Science & Nature Reviews, February 2022. Part II

Science & Nature Reviews, February 2022. Part II
ChemDiv shares reviews on Nature and Science Journal articles that we found the most exciting this month. Today we observe Neurophysiology, Molecular biology, Virology, COVID-19, Neurophysiology

Neurophysiology

Kelava, I., Chiaradia, I., Pellegrini, L. et al. Androgens increase excitatory neurogenic potential in human brain organoids. Nature 602, 112–116 (2022)

Sex-based brain difference between male and female is one of the main secret of neurophysiology. It is generally known that male individuals have on average a larger brain than female individuals, and new research on pages of Nature explain one of the mechanisms of these differences. The point is that sex steroids—namely androgens—lead to increased proliferation of precursors of excitatory nerve cells, whereas inhibitory neuronal progenitors are not increased. These findings represent a step towards understanding the origin of sex-related brain differences in humans, which is necessary for developing accurate diagnostic tools and effective drugs.

Molecular biology

Stein, K.C., Morales-Polanco, F., van der Lienden, J. et al. Ageing exacerbates ribosome pausing to disrupt cotranslational proteostasis. Nature 601, 637–642 (2022)

Proteostasis is the regulation of a balanced, functional proteome which includes the control of processes associated with protein synthesis in the cell. However, aging impairs proteostasis, and this fact underlies many age-related protein misfolding diseases. The mechanism of this phenomenon remains clear in a new issue of Nature. Scientists show that aging alters the kinetics of translation, which could help to drive the collapse of proteostasis. The ribosomes, minute particles  that function to synthesize proteins, make a significant pause. The prolonged slowing of can lead to ribosome collisions and degradation of the nascent polypeptide, which leads to aggregation of nascent proteins, impaired cellular fitness and neurodegeneration. Understanding the mechanisms of aging is essential for targeted therapies for age-related diseases.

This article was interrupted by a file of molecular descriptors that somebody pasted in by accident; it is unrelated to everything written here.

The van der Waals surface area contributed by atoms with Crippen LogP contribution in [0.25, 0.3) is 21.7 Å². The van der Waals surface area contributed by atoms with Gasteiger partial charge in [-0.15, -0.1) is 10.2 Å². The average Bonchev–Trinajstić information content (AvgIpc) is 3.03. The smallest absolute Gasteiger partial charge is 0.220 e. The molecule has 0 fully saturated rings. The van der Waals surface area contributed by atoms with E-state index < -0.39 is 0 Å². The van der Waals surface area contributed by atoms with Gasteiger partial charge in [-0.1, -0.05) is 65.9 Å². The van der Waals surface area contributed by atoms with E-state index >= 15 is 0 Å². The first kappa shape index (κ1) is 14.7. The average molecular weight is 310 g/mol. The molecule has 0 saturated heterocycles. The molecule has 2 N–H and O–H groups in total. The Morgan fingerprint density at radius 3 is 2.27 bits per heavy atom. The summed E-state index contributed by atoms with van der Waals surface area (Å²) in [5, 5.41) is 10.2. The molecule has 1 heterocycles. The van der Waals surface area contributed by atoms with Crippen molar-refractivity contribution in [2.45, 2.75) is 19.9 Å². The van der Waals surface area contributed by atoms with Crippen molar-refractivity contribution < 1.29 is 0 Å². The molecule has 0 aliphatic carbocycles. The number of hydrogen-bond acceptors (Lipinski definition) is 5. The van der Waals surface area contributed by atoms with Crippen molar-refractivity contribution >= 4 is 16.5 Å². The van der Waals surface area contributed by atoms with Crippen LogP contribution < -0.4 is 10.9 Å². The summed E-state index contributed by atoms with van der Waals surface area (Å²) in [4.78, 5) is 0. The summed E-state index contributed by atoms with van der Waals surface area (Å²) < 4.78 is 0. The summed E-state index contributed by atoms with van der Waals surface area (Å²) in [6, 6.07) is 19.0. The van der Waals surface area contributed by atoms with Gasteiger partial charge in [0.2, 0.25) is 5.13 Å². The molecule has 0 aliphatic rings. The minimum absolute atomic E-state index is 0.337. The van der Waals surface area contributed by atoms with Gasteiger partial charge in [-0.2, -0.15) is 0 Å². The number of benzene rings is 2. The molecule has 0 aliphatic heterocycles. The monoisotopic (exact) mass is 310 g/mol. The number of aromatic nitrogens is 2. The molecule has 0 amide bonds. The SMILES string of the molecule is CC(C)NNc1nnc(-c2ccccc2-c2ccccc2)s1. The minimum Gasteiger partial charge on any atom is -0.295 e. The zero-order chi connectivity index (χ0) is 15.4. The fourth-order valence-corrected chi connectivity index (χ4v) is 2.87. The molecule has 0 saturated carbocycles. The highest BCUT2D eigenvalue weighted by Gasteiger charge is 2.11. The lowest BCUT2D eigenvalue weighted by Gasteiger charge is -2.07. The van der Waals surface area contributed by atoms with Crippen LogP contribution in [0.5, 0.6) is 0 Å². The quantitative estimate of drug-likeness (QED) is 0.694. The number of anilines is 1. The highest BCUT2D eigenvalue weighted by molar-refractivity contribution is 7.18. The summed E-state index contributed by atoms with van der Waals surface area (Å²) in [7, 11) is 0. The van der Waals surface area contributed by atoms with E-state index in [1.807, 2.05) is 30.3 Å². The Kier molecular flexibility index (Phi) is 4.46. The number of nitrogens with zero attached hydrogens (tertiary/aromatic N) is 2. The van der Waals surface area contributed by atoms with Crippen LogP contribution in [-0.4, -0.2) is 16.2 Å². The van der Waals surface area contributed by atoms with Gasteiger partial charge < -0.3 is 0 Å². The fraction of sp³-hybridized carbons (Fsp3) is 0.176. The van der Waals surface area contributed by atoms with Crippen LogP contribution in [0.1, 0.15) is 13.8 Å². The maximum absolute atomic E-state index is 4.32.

Virology

Bjornevik, K., Cortese, M., Healy, B.C. et al. Longitudinal analysis reveals high prevalence of Epstein-Barr virus associated with multiple sclerosis. Science 375, 6578, 296-301 (2022)

Multiple sclerosis is the most common demyelinating disease, in which the insulating covers of nerve cells in the brain and spinal cord are damaged. Infection with the Epstein-Barr virus (EBV) has long been postulated to trigger multiple sclerosis. However, most people infected with this common virus do not develop multiple sclerosis. On pages of this issue scientists analyzed EBV antibodies in serum from individuals who developed multiple sclerosis using data from millions of patients monitored over a 20-year period. They determined that Epstein-Barr virus infection greatly increased the risk of subsequent multiple sclerosis, supporting its potential role in the pathogenesis of disease. These data can be used to prevent multiple sclerosis.

COVID-19

Keeton, R., Tincho, M.B., Ngomti, A. et al. T cell responses to SARS-CoV-2 spike cross-recognize Omicron. Nature (2022),

SARS-CoV-2 is constantly mutating and acquiring new properties, as any virus. The Omicron variant spreads more easily than the original virus that causes COVID-19 and the Delta variant. Moreover, multiple mutations of this variant contribute to escape from antibody neutralization and reduce vaccine protection from infection. In new research scientists assessed the ability of special immune cells, called T cells, to react with Omicron in participants who were vaccinated or unvaccinated convalescent COVID-19 patients. In fact 70-80% of the T cell response to the virus was maintained across study groups. Thus, despite Omicron’s mutations, the majority of immune T cell responses, induced by vaccination or infection, recognize the virus and react to it.

Neurophysiology

Paredes, M. F., Mora, C., Flores-Ramirez, Q. et al. Nests of dividing neuroblasts sustain interneuron production for the developing human brain. Science 375, 6579 (2022)

The cerebral cortex is the biggest information processing center of the human brain. Interneurons are neurons that connect two brain regions, enabling communication between sensory or motor neurons and the central nervous system. Also interneurons are one of two major classes of neurons in the cortex. Balance between excitatory neuron and interneuron populations promotes normal brain function, however defects in interneuron production have been implicated in neurodevelopmental and psychiatric disorders. In a new issue of Science researchers group looked closely at the structure called the medial ganglionic eminence, which is the birthplace of brain interneurons. Understanding of human cortical interneuron development provides a framework for studying human disease.

Reviewed by Maria Golubenko
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